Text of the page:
A Fly in the Ointment
Spider-Man leaps to the dark side
BY JASON BLAIR
SPIDER-MAN 3: Directed by Sam Raimi. Written by Sam Raimi, Ivan Raimi and Alvin Sargent. Cinematography, Bill Pope. Music, Christopher Young. Starring Tobey Maguire, Kirsten Dunst, James Franco, Thomas Haden Church and Topher Grace. Columbia Pictures, 2007. PG-13. 140 minutes.
|Spider-Man (Tobey Maguire) gets a little too pleased with himself in Spider-Man 3|
Like a byproduct of global warming, the Hollywood summer season heats up earlier every year. Huge films blaze into our local multiplexes, their coronas bursting with fiery explosions and special effects. You can hardly shield your eyes from the radiance. But look too long or too hard, and you'll notice something: Inside that aura is a big gassy mess. Spider-Man 3, this summer's first true blockbuster, is sizzling hot right now, but it's about as much fun as a third-degree sunburn. It's the Revenge of the Sith of the Spider-Man franchise, a great shadow along a once-bright street. To say it fizzles doesn't quite drive the point home: It may be the worst film any of its stars have ever made.
Not that prior to the third installment, the Spider-Man movies were the Godfather of summer action flicks. But they were serviceable, even likeable at times, mostly due to the casting of Tobey Maguire and Kirsten Dunst and a well-chosen cadre of memorable Spidey villains. Who can forget Alfred Molina as the tentacled Doc Ock threatening to "peel the flesh" from Mary Jane's bones or Willem Dafoe as the über-villain Green Goblin? (Dafoe, a gifted but seldom-seen actor, has the face of a recently dead corpse, which may explain why he's reported to have more onscreen deaths than any other mainstream actor.) But the real secret to the Spider-Man films was the involvement of first-rate screenwriters, including novelist Michael Chabon for 2004's Spider-Man 2. This time around, things are a little different: Director Sam Raimi is the head screenwriter, with some assistance from his big brother Ivan.
The result is a film that, if it were soup, would resemble a bile-raising broth of every ingredient found in the kitchen. If it were shampoo, it would be Clairol's "Touch of Yoghurt." In other words, Spider-Man 3 is too much. In this installment, Peter Parker (Tobey Maguire) battles no fewer than four villains, not including the one that threatens him the most: his inflated sense of his own importance. This time around, fame has gotten to Spider-Man's head, as has Sandman (Thomas Haden Church), Venom (Topher Grace), Goblin Jr. (James Franco) and a curious black substance secreted from a meteorite that has more personality than all the others put together, even if it's a blatant rip-off of the "black oil" from The X-Files. (Or is it the other way around?) At the same time, Mary Jane is trying to create an identity of her own by singing in a Broadway musical. You know, just branching out a little.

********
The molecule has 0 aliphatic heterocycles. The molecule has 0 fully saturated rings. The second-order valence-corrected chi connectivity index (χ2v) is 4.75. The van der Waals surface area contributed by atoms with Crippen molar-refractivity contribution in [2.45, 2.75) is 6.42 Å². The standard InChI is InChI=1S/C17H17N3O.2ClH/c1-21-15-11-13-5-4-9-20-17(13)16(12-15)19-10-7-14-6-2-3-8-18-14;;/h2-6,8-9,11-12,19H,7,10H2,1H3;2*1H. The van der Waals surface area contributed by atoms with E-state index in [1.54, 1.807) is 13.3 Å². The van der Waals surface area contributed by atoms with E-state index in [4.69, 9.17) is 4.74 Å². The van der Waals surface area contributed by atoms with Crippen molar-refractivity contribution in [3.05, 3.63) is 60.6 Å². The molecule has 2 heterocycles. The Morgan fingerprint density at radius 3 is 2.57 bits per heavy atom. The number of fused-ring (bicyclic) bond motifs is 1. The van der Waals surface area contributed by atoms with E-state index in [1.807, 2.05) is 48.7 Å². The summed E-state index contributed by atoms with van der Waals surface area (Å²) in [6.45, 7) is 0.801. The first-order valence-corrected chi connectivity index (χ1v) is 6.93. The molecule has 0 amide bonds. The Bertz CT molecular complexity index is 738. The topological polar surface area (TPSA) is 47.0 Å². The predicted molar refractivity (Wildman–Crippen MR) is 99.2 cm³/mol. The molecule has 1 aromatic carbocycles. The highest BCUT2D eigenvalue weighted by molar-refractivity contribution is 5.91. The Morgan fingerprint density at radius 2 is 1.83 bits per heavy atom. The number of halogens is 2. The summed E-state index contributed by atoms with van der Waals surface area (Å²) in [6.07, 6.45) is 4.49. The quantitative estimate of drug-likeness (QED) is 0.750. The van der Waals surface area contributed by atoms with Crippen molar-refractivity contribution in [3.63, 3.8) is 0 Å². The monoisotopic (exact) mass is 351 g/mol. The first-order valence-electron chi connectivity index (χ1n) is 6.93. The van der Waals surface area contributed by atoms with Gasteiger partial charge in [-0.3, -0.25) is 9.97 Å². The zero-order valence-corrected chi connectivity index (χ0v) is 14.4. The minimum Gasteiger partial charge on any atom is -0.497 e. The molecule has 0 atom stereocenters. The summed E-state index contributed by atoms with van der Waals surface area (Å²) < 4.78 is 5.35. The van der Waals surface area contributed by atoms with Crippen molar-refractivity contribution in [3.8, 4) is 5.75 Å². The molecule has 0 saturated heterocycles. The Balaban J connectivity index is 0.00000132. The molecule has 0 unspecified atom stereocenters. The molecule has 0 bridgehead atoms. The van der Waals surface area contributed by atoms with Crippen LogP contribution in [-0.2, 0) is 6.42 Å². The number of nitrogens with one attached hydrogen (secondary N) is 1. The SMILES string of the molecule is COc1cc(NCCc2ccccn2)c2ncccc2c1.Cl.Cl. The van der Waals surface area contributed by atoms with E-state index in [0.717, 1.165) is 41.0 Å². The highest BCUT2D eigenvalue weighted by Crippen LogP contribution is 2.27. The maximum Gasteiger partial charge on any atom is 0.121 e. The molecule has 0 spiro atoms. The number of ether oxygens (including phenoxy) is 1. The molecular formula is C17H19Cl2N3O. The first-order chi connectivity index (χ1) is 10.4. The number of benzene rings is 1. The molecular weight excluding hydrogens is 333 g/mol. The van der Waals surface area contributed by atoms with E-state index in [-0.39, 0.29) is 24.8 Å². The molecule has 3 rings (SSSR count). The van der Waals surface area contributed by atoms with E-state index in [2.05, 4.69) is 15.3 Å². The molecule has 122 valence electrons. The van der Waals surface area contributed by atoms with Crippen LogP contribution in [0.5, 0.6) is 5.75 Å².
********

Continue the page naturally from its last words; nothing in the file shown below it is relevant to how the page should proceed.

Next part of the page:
Part video game and part comic strip, Spider-Man 3 spins aimlessly in lazy-susan mode; when one villain goes down for the count, another shows up to cause trouble. The black goo, dormant for most of the film, makes its move about 90 minutes into the movie, but its attack on Spidey is one of the great squandered moments in recent blockbuster memory. Still, the oil transforms our boy arachnid. He starts wearing eyeliner and parting his hair differently, which is about as much inner conflict as Peter Parker can express. What follows is the one courageous sequence in Spider-Man 3, at least until you realize its implications: Around the time Spider-Man turns black (his suit, actually), Parker struts down the street to a soul-music track as women fawn all over him. It's not meant to be offensive; Maguire is more Bright Eyes than Billy Dee Williams, and it's a rare moment of humor in which the perpetually stifled Parker seems loose and comfortable in his skin. But the racial undertones are unmistakable.
At about this time, a theatergoer next to me lowered his head into his hands. Take heart, I wanted to tell him. This too shall pass. Maguire and Dunst have both declined Spider-Man 4, proving that youth and wisdom aren't as incompatible as we thought.